The best exercise bikes – or best indoor bikes – can turn an otherwise mundane activity (i.e. indoor cycling) into a genuinely fun experience thanks to their interactive consoles, adjustable saddles/pedals, and the live/on-demand workouts they provide.
Modern stationary bikes will give your quads, hamstrings and glutes a run for their money if that's what you want or help you relax and wind down after a long and stressful day at work. You can get fit with indoor cycling, much like how running on the best treadmills – and best folding treadmills – can help you burn calories and stay healthy indoors. For a total body workout, though, we recommend using the best rowing machines.
Whether you're looking to recreate a stage of the Tour de France or spend 20 minutes in the fat-burn zone to help you lose weight faster and get fit sooner, there's something in this collection of the best home exercise bikes. Haven't got much space or money for a high-spec exercise bike? Have a look at the best folding exercise bikes and find out the difference between folding and non-folding exercise bikes.
Best exercise bikes to buy right now
In our Peloton Bike+ review, we mentioned that there’s a lot to consider when buying a Peloton bike: the initial price, the ongoing subscription costs, if you have space in your home, if you’ll use it regularly enough to justify a purchase, and so on. However, such concerns will likely melt away as soon as that bike lands on your doorstep (and is subsequently carried over the threshold by the delivery guys, of course).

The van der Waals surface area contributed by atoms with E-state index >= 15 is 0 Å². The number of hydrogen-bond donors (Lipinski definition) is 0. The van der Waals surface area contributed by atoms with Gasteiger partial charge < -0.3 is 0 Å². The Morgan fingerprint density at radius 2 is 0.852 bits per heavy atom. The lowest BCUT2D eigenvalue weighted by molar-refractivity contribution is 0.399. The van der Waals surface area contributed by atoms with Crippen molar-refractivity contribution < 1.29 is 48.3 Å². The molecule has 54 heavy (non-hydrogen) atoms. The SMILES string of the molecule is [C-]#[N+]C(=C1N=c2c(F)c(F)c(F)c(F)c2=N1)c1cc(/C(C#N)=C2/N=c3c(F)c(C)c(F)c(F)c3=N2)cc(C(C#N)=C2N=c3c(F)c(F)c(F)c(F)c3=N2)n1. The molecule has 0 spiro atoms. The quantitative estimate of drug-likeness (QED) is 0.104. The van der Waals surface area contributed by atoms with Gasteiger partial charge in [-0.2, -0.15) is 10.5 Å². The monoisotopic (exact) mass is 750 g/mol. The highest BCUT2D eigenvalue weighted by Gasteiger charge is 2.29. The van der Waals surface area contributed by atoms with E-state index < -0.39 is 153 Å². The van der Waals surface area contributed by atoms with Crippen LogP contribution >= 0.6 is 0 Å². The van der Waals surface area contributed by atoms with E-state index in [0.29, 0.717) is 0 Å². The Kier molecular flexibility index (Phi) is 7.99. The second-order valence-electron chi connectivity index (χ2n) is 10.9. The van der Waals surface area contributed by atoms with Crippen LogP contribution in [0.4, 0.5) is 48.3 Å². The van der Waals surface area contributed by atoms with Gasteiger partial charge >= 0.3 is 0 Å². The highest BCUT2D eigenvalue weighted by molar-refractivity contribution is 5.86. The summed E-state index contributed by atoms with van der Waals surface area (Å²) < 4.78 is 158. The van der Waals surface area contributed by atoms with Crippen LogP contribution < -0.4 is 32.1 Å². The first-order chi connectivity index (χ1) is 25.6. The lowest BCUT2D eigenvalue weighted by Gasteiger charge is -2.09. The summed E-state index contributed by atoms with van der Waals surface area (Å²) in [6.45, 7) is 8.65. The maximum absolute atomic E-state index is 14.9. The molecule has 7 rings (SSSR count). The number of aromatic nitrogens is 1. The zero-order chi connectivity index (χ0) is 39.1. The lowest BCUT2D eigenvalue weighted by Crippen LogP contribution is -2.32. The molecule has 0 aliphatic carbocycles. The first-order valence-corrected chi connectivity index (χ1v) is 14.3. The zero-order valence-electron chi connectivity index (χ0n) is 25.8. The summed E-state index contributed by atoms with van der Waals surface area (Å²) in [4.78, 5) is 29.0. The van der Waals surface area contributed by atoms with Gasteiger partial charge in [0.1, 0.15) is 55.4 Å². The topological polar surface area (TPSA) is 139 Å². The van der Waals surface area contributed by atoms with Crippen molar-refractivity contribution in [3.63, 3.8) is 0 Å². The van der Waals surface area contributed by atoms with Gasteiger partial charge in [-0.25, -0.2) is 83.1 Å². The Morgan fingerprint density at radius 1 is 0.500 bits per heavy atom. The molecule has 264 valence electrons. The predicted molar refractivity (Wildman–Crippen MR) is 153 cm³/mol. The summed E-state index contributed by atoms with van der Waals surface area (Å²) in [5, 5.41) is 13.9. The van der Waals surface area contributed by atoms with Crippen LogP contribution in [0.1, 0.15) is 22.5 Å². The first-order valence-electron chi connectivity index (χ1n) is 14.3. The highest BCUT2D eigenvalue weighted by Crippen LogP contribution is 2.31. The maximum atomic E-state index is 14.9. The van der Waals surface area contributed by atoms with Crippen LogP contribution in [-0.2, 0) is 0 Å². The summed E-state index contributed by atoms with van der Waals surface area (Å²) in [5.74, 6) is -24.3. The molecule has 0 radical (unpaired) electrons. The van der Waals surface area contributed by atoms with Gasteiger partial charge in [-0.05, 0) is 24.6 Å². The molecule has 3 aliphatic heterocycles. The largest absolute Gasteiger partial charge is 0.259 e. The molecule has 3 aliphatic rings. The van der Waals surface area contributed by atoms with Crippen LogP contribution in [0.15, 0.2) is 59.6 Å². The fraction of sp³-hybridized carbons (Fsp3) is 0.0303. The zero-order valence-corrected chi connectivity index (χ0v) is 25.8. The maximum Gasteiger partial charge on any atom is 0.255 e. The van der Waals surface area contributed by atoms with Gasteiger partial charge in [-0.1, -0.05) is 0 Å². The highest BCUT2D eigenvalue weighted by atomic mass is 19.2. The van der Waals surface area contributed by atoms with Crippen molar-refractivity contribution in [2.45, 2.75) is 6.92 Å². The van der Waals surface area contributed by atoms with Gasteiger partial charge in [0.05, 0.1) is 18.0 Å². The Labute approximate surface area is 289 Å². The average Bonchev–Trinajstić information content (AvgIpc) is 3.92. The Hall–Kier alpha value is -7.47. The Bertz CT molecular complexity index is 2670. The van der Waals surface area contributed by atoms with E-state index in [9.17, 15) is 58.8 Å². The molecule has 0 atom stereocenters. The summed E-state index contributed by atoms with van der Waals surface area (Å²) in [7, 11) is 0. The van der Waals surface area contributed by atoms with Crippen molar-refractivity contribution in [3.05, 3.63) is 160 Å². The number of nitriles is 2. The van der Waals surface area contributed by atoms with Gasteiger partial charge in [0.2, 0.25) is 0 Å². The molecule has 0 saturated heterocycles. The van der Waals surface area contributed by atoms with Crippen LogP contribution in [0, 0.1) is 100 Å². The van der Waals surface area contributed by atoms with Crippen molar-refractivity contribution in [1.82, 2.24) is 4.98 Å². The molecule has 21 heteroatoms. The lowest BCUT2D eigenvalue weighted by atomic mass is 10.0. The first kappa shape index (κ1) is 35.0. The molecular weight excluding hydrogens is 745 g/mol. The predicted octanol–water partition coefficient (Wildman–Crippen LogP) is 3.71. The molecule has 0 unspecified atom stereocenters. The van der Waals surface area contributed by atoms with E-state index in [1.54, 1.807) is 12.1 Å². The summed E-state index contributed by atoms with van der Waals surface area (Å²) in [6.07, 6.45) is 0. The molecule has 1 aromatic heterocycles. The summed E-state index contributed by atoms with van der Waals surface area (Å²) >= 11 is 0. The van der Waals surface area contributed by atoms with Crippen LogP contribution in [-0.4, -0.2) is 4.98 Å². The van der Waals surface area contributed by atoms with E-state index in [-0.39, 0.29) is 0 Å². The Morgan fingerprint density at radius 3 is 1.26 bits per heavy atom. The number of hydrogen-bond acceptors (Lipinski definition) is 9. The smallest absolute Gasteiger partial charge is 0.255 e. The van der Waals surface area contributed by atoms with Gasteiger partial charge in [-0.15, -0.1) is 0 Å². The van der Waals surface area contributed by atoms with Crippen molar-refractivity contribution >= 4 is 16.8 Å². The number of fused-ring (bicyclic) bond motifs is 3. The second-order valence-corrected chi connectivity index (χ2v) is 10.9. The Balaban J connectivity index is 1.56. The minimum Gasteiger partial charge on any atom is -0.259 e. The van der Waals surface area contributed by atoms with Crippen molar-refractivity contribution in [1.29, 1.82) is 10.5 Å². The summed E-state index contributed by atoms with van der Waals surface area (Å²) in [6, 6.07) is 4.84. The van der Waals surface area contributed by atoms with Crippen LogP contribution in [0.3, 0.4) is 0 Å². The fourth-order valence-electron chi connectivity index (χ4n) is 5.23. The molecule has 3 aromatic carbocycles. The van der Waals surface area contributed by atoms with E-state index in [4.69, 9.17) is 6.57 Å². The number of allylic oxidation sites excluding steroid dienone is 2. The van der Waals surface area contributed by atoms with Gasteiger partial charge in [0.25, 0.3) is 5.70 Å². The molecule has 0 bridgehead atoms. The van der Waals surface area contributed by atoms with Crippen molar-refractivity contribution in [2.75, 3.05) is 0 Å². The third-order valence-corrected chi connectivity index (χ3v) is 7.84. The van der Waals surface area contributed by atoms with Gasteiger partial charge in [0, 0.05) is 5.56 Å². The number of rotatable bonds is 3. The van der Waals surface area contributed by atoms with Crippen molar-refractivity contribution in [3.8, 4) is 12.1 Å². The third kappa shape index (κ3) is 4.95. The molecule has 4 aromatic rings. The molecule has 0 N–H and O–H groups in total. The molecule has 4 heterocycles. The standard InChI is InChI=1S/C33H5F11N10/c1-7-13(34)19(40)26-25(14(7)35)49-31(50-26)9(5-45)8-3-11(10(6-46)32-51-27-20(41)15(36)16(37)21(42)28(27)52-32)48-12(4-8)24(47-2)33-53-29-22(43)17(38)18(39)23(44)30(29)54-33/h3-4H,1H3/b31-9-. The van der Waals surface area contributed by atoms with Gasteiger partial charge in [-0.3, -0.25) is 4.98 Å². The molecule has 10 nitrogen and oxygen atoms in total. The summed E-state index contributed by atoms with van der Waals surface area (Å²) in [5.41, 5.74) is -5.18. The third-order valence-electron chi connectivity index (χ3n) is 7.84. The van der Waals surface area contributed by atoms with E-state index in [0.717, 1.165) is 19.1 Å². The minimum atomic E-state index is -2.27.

Thanks to its super robust construction, beautiful design with attention to detail, ease of use and comfort, we dare anyone not to become instantly obsessed with the Peloton Bike+. The premium experience it delivers is kind of magical, and as a result, we’ve used it almost daily over the past few months. We can’t get enough.
There’s a reason why Peloton is happy to provide a 30-day free trial with free delivery for newbies: the brand knows that as soon as a Bike+ virgin places their bum on that saddle, there’s no going back. An epic piece of home fitness equipment with an immersive top-notch platform to back it up. Believe the hype: the Bike+ is the best exercise bike you can buy now.
Have you heard? The Peloton Bike+ won the 'Best Home Gym Equipment' award at the T3 Awards 2021!
Our Schwinn IC8 review concludes that for the price, the Schwinn IC8 is a solid stationary bike option. It's built extremely well and feels like it will last many years of sweaty abuse. As a connected fitness tool, it falls some way behind the Peloton Bike, which is not only more technologically advanced (you get a massive screen) but is also an ergonomically excellent piece of design.